The onset of COVID-19 around the country proved to be a significant roadblock. “It was an existential moment for the company. For the first one and a half months in the lockdown, our business was zero,” shares Abhiraj. 

However, as opposed to slowing down or cutting costs, the team decided early on to double down. They started by protecting their entire supply side through safety protocols and vaccination drives. 

Long-term vision and challenges

From a long-term adaptability standpoint, the company focuses on delivering better experiences for its flagship services through a constant array of experiments and pilots.

“Unfortunately, we can't do everything ourselves. So, we're now also looking at other companies," he said.

As the home services business continues to rebound and grow, the company is preparing to capitalise on an influx of demand and adapt to rapidly changing customer needs. It is also battling a long list of challenges—from worsening EBITDA margins to a 90% surge in expenses for FY22. 

It’s not an easy act to balance supply and demand amid rapidly growing marketplaces. At the same time, Urban Company has to ensure the fundamentals of standardisation are maintained during service while operating at a massive scale. According to Abhiraj, the last-mile delivery remains and will remain, for the better part, un-automated as the company has a massive dependency on human efforts.

Where does Indian consumerism stand today?

The Indian consumer is opening up the purse strings and is willing to try out new experiences, especially those provided by home services.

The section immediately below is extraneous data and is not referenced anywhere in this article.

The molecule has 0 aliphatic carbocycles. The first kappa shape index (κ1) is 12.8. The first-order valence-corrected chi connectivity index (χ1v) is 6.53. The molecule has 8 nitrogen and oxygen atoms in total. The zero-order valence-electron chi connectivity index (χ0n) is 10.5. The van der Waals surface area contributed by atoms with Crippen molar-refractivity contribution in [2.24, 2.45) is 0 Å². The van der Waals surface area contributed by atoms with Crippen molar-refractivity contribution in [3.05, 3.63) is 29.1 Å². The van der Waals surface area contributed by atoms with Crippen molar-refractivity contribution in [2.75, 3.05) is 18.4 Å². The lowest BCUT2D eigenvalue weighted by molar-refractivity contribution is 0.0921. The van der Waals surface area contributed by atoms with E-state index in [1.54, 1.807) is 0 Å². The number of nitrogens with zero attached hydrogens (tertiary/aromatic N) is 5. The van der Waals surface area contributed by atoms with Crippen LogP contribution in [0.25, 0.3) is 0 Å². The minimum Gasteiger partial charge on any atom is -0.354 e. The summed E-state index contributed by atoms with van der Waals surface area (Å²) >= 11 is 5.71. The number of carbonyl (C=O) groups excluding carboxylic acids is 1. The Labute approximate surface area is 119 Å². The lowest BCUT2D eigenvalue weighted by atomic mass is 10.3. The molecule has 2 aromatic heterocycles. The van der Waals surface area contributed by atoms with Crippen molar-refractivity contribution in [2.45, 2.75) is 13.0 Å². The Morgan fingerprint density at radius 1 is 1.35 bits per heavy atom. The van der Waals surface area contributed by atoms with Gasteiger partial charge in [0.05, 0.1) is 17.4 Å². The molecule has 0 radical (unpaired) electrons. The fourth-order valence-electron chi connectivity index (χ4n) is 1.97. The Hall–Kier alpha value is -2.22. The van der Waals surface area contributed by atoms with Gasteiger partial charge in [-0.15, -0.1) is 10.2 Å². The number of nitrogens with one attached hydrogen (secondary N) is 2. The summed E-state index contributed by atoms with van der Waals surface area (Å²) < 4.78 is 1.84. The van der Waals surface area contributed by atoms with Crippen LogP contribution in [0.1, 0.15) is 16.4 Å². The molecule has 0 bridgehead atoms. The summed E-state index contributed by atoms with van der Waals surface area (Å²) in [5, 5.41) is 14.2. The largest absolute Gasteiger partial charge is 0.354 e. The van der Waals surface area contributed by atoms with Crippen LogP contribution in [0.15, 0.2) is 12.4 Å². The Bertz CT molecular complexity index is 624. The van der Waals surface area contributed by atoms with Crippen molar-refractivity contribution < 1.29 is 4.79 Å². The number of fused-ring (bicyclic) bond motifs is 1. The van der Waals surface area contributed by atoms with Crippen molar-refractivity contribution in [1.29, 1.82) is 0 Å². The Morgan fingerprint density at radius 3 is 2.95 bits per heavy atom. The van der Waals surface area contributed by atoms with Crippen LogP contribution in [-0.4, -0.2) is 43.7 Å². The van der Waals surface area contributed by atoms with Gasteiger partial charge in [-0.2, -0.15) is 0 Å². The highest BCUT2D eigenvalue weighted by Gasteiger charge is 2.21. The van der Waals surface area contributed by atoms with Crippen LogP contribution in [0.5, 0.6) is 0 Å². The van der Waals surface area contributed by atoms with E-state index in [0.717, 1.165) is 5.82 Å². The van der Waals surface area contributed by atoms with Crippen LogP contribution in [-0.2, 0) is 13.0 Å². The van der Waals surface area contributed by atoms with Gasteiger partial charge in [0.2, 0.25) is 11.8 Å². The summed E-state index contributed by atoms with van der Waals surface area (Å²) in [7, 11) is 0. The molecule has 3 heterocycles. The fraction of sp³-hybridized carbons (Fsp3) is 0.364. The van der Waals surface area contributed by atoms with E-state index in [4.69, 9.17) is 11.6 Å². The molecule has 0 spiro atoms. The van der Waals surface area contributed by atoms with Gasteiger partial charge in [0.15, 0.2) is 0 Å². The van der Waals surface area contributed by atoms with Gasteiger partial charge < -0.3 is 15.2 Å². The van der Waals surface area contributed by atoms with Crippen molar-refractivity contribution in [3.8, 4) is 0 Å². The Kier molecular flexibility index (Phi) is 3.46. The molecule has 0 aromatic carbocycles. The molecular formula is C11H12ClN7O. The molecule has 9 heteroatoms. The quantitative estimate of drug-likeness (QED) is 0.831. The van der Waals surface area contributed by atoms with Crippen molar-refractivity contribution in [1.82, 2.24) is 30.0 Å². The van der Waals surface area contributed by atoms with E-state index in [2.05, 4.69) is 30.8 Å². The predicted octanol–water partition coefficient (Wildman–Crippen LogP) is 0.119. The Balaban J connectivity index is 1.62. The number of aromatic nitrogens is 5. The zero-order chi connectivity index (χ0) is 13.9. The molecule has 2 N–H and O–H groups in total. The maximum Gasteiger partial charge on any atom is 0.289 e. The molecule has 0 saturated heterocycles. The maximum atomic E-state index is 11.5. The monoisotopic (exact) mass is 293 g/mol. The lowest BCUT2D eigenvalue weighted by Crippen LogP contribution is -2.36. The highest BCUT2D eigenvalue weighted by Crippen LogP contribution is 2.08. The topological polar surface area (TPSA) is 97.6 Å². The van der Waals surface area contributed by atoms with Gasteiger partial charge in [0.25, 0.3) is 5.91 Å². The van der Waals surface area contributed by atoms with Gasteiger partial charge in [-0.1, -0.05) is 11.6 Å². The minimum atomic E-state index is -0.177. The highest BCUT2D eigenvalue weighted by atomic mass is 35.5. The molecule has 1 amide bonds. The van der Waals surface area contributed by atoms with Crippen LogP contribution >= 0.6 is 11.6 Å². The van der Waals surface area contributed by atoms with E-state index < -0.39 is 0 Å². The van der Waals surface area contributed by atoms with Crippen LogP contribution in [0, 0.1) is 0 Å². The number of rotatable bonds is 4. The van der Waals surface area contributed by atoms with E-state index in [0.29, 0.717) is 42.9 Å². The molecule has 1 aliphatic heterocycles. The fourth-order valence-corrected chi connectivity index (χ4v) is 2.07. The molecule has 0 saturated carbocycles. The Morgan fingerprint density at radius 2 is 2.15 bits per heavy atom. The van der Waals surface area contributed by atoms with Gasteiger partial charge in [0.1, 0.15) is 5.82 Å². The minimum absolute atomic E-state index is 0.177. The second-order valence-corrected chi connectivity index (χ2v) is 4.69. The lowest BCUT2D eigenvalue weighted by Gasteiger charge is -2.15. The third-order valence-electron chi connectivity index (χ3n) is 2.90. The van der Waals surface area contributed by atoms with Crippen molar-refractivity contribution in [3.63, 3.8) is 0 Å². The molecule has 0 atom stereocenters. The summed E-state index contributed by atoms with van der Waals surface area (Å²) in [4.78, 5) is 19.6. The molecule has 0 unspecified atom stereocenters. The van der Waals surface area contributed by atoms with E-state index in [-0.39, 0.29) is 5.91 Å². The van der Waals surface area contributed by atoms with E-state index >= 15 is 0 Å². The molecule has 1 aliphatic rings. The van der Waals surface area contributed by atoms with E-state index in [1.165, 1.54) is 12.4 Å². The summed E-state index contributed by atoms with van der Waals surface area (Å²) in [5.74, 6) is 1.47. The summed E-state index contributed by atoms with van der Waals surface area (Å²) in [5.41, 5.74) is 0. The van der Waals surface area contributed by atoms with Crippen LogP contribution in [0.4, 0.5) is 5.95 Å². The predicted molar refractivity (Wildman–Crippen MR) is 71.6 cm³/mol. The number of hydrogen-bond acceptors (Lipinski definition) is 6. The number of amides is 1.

According to Abhiraj, the Indian consumer is not a monolith.

“There are some wonderful stories, and I'm often amazed at how our consumers develop deep relationships and bonds with their service professionals. There’s respect, and there's a sense of belonging to a community and that matters.”

The CEO believes that such bonds make it pivotal to retain these professionals on the platform as service providers can easily bypass the platforms and cater to consumers directly. The company prevents this through dedicated initiatives that enable loyalty to one aggregator.

The home services industry has leapfrogged in recent years in terms of its evolution, adaptation and consolidation rates, and is expected to become a $65 billion industry by 2026. 

“One of the things we take great pride in is that we have a great team at Urban Company. And we're not just great at recruiting talent; we're great at retaining talent. That talent stays for a long period, and they make this company their own,” Abhiraj signs off.

Edited by Kanishk Singh